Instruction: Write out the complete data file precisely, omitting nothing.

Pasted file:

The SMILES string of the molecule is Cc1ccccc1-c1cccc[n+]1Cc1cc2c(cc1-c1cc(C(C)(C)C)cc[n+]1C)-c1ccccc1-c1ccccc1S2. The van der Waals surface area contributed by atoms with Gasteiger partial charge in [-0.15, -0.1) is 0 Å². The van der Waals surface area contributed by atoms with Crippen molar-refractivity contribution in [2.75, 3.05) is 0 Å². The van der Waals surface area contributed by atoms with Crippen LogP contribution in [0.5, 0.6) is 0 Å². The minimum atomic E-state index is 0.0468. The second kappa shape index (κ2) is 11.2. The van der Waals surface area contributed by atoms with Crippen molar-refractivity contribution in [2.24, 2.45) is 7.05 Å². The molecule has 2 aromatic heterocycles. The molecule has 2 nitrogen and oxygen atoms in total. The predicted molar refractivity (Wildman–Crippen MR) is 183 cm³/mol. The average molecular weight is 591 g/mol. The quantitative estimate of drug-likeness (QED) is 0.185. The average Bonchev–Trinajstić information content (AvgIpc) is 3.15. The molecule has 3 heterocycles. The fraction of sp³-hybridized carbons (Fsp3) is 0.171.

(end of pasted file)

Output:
The SMILES string of the molecule is Cc1ccccc1-c1cccc[n+]1Cc1cc2c(cc1-c1cc(C(C)(C)C)cc[n+]1C)-c1ccccc1-c1ccccc1S2. The van der Waals surface area contributed by atoms with Gasteiger partial charge in [-0.15, -0.1) is 0 Å². The van der Waals surface area contributed by atoms with Crippen molar-refractivity contribution in [2.75, 3.05) is 0 Å². The van der Waals surface area contributed by atoms with Crippen LogP contribution in [0.5, 0.6) is 0 Å². The minimum atomic E-state index is 0.0468. The second kappa shape index (κ2) is 11.2. The van der Waals surface area contributed by atoms with Crippen molar-refractivity contribution in [2.24, 2.45) is 7.05 Å². The molecule has 2 aromatic heterocycles. The molecule has 2 nitrogen and oxygen atoms in total. The predicted molar refractivity (Wildman–Crippen MR) is 183 cm³/mol. The average molecular weight is 591 g/mol. The quantitative estimate of drug-likeness (QED) is 0.185. The average Bonchev–Trinajstić information content (AvgIpc) is 3.15. The molecule has 3 heterocycles. The fraction of sp³-hybridized carbons (Fsp3) is 0.171.